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Police officer's military service discrimination case reinstated

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A federal appeals court has reinstated a case filed by a village police officer, who claims he was discriminated against in various ways because of his military affiliation.

The village of Vicksburg, Michigan, hired David E. Eichaker, who served first in the Marine Corps reserves and then in the Air Nation Guard, in 1999, according to Tuesday’s ruling by the 6th U.S. Circuit Court of Appeals in Cincinnati in David E. Eichaker v. Village of Vicksburg.

Mr. Eichaker typically spent one weekend per month and an additional two weeks in military duty each year, although he occasionally took additional longer leaves of absence for military service or training.

In 2009, after the police chief said he planned to retire, Mr. Eichaker, who was at that point a lieutenant, asked village manager Matthew Crawford about becoming chief himself. Mr. Crawford put him off saying “later,” according to the ruling.

However, another police officer in the department was named to replace the department police chief, and subsequently Mr. Eichaker was demoted twice, first to sergeant and then to patrolman; was excluded from a detail for a military funeral, which would have earned him extra pay, and was billed for health insurance when he was deployed. He resigned from his village police position in 2012.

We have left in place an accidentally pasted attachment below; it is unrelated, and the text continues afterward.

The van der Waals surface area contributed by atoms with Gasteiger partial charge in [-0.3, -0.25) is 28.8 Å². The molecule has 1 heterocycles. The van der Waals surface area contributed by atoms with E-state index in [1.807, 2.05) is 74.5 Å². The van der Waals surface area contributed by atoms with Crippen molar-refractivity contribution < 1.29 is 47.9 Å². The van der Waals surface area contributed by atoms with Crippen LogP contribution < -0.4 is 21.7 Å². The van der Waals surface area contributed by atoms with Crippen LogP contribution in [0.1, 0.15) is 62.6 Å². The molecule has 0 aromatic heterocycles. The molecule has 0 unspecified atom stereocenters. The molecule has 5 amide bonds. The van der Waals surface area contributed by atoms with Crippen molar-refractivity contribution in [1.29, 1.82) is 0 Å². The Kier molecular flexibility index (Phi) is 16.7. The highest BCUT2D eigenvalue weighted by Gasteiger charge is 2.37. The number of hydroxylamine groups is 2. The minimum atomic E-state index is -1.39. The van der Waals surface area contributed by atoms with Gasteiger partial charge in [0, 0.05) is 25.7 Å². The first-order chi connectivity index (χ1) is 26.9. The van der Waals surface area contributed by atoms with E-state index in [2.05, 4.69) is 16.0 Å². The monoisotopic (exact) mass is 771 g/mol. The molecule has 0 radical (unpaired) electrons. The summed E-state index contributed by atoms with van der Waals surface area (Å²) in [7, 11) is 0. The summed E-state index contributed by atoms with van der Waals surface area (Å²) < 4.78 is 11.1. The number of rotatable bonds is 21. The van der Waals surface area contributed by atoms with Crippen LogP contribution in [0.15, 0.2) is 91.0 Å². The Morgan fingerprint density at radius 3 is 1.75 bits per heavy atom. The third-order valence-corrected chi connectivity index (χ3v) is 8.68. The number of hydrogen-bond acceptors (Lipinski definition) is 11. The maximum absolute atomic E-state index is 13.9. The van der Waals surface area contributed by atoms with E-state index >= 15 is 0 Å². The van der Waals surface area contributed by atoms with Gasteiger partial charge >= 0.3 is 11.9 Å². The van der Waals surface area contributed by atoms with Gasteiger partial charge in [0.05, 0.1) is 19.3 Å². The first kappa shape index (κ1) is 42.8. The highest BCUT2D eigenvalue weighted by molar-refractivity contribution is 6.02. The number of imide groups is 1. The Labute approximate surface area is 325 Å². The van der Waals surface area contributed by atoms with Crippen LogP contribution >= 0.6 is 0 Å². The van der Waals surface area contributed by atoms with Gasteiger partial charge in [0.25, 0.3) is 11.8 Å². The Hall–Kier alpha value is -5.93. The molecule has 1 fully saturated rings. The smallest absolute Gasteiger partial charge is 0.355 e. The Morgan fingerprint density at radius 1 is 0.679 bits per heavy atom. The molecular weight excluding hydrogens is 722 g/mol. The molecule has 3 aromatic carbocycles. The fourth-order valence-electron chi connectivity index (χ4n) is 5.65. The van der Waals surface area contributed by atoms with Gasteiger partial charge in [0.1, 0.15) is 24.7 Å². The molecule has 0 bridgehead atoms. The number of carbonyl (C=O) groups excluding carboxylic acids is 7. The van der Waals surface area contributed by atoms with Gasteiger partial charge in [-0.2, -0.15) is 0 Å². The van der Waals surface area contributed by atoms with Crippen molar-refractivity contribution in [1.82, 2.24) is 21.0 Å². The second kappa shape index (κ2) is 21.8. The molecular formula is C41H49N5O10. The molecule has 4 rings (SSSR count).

According to evidence Eichaker provided, Mr. Crawford made comments referring to Mr. Eichaker’s military service as an explanation for the actions taken.

Mr. Eichaker filed suit against the village, charging it with violating the Uniformed Services Employment and Reemployment Rights Act. The U.S. District Court in Grand Rapids, Michigan granted the village summary judgment dismissing the case.

A three-judge panel reinstated the case, in a unanimous ruling. “An employer’s concern that an employee is taking too much time off for military service is direct evidence of anti-military animus,” said the ruling.

“Crawford explained his decision to demote Eichacker by referencing Eichacker’s military leaves of absence. That is direct evidence of anti-military animus.

“Thus, Eichaker presented evidence that would allow a reasonable jury to find that his military service was a motivating factor in Crawford’s decision to deny him a promotion,” said the appeals court, in reinstating the case, and remanding it for further proceedings.

In 2013, an appeals court ruled that workers returning from military service must be considered for discretionary promotions they might otherwise have received, and not just automatic promotions.